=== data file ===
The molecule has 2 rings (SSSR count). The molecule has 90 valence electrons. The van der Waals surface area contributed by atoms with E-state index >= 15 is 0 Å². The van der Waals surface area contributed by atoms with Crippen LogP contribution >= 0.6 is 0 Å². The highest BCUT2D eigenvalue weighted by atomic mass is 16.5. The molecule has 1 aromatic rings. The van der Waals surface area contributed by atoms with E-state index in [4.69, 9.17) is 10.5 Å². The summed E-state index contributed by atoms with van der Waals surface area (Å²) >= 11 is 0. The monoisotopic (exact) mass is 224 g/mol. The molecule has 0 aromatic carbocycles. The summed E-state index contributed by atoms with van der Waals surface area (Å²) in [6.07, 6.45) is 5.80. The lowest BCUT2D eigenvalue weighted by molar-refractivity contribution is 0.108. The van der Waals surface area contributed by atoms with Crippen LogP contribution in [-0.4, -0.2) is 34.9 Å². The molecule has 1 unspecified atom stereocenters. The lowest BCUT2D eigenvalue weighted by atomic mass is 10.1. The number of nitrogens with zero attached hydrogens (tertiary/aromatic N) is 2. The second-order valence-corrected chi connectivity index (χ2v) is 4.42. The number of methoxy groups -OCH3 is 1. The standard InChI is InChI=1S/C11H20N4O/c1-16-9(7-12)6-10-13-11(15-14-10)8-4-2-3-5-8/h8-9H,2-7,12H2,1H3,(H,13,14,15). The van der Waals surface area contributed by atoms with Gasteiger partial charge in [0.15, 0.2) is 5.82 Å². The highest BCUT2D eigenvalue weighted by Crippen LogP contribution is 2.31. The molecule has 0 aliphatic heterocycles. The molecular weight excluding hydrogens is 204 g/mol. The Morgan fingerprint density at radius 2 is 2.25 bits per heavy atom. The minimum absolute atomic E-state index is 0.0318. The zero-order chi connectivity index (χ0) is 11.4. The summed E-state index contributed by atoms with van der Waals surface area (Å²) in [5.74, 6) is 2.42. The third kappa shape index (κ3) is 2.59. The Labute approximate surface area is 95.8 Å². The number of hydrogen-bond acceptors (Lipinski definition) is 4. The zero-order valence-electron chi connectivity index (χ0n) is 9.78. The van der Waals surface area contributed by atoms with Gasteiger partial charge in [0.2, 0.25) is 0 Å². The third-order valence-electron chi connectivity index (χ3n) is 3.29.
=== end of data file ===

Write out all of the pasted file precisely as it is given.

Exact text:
The molecule has 2 rings (SSSR count). The molecule has 90 valence electrons. The van der Waals surface area contributed by atoms with E-state index >= 15 is 0 Å². The van der Waals surface area contributed by atoms with Crippen LogP contribution >= 0.6 is 0 Å². The highest BCUT2D eigenvalue weighted by atomic mass is 16.5. The molecule has 1 aromatic rings. The van der Waals surface area contributed by atoms with E-state index in [4.69, 9.17) is 10.5 Å². The summed E-state index contributed by atoms with van der Waals surface area (Å²) >= 11 is 0. The monoisotopic (exact) mass is 224 g/mol. The molecule has 0 aromatic carbocycles. The summed E-state index contributed by atoms with van der Waals surface area (Å²) in [6.07, 6.45) is 5.80. The lowest BCUT2D eigenvalue weighted by molar-refractivity contribution is 0.108. The van der Waals surface area contributed by atoms with Crippen LogP contribution in [-0.4, -0.2) is 34.9 Å². The molecule has 1 unspecified atom stereocenters. The lowest BCUT2D eigenvalue weighted by atomic mass is 10.1. The number of nitrogens with zero attached hydrogens (tertiary/aromatic N) is 2. The second-order valence-corrected chi connectivity index (χ2v) is 4.42. The number of methoxy groups -OCH3 is 1. The standard InChI is InChI=1S/C11H20N4O/c1-16-9(7-12)6-10-13-11(15-14-10)8-4-2-3-5-8/h8-9H,2-7,12H2,1H3,(H,13,14,15). The van der Waals surface area contributed by atoms with Gasteiger partial charge in [0.15, 0.2) is 5.82 Å². The highest BCUT2D eigenvalue weighted by Crippen LogP contribution is 2.31. The molecule has 0 aliphatic heterocycles. The molecular weight excluding hydrogens is 204 g/mol. The Morgan fingerprint density at radius 2 is 2.25 bits per heavy atom. The minimum absolute atomic E-state index is 0.0318. The zero-order chi connectivity index (χ0) is 11.4. The summed E-state index contributed by atoms with van der Waals surface area (Å²) in [5.74, 6) is 2.42. The third kappa shape index (κ3) is 2.59. The Labute approximate surface area is 95.8 Å². The number of hydrogen-bond acceptors (Lipinski definition) is 4. The zero-order valence-electron chi connectivity index (χ0n) is 9.78. The van der Waals surface area contributed by atoms with Gasteiger partial charge in [0.2, 0.25) is 0 Å². The third-order valence-electron chi connectivity index (χ3n) is 3.29.